The Society for Social Work and Research

2014 Annual Conference

January 15-19, 2014 I Grand Hyatt San Antonio I San Antonio, TX

Developing a Framework for Engagement in Group Based Interventions: Interviews With Parents of Children With Autism

Friday, January 17, 2014
HBG Convention Center, Bridge Hall Street Level (San Antonio, TX)
* noted as presenting author
Robert Hock, PhD, Assistant Professor, University of South Carolina, Columbia, SC
Marissa Yingling, MSW, PhD Student, University of South Carolina, Columbia, SC
Anne Kinsman, PhD, Clinical Psychologist, Greenville Hospital System, Greenville, SC
Background and Purpose: The CDC reports that 1 in 88 children are diagnosed with autism spectrum disorder (ASD) and characterizes the epidemic of ASD as an “urgent public health concern”. Research suggests a significant need for parent training and support for parents of children who live with ASD. While the positive effects of group-based parent interventions for this population have been documented, little is known about how the engagement of parents in these interventions may impact their effectiveness. More specifically, systematic evaluation of the factors that enhance or inhibit engagement with this particular population is limited. It is widely acknowledged that low client engagement is correlated with negative treatment outcomes, and it is therefore important to examine the engagement of this population. The objective of the current study was to develop a framework for parent engagement in a voluntary group-based parent intervention for parents of children with ASD.

Methods: This study presents a conceptual framework based on perspectives of parents of children with ASD who participated in a voluntary group-based parent intervention called Playing Fifth Base (PFB). Consistent with the exploratory and developmental aims of this study, a qualitative approach to data collection and analysis was implemented. Specifically, semi-structured phone interviews were conducted with 13 of 26 parents who participated in one of three PFB groups. Parents were asked to describe their experience in the group, their perception of the effectiveness of the group, and the factors that enhanced or detracted from their engagement in the intervention. All interviews were recorded and later transcribed. Authors participated in an analytic process that proceeded through three overlapping phases, including 1) open coding; 2) relating codes between authors, searching for causal relationships between codes, and grouping similar codes within broader conceptual categories; and 3) reviewing memos taken throughout data collection and analysis, sensitizing to existing research on treatment engagement, positing relationships between categories, and searching for confirming and disconfirming examples within the transcripts. This process yielded a conceptual framework in which five categories and their subcategories are causally related to each other.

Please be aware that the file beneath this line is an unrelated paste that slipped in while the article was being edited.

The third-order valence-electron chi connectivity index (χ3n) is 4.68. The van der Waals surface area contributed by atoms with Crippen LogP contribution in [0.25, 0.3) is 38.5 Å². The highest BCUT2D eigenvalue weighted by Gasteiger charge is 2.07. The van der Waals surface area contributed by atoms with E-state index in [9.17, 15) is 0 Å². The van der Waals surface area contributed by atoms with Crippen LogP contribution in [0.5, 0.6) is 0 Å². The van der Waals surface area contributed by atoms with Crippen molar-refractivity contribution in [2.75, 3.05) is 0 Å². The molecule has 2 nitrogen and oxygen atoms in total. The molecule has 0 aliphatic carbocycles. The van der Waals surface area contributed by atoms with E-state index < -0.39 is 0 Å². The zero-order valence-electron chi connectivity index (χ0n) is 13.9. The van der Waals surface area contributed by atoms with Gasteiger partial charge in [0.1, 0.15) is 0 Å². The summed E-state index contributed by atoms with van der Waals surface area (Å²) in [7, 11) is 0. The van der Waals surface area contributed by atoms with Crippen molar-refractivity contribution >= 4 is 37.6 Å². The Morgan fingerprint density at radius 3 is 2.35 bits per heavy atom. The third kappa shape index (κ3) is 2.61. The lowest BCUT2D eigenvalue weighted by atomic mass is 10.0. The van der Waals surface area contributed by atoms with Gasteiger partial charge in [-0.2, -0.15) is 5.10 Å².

Results: The qualitative, three-phase analysis yielded a tentative conceptual framework of the variables that contribute to engagement in voluntary group-based parent interventions for parents of children with ASD.  The authors propose that Intervention Characteristics (practitioner behaviors and program supports) contribute to Attitudinal Engagement by directly influencing parents' perceptions of the efficacy and relevance of the intervention. Intervention Characteristics also influence Relational Factors (group dynamics and therapeutic alliance), which in turn influence parents' Attitudinal Engagement in treatment. Attitudinal Engagement then contributes to Behavioral Engagement. Behavioral Engagement is also partly determined by the External Barriers and Daily Stresses that individual parents experience.

Implications: This study offers a conceptual framework of parent engagement that may help social workers and other professionals engage parents of children with ASD in voluntary group-based parent interventions.  Authors discuss the implications for social work research, practice, and policy.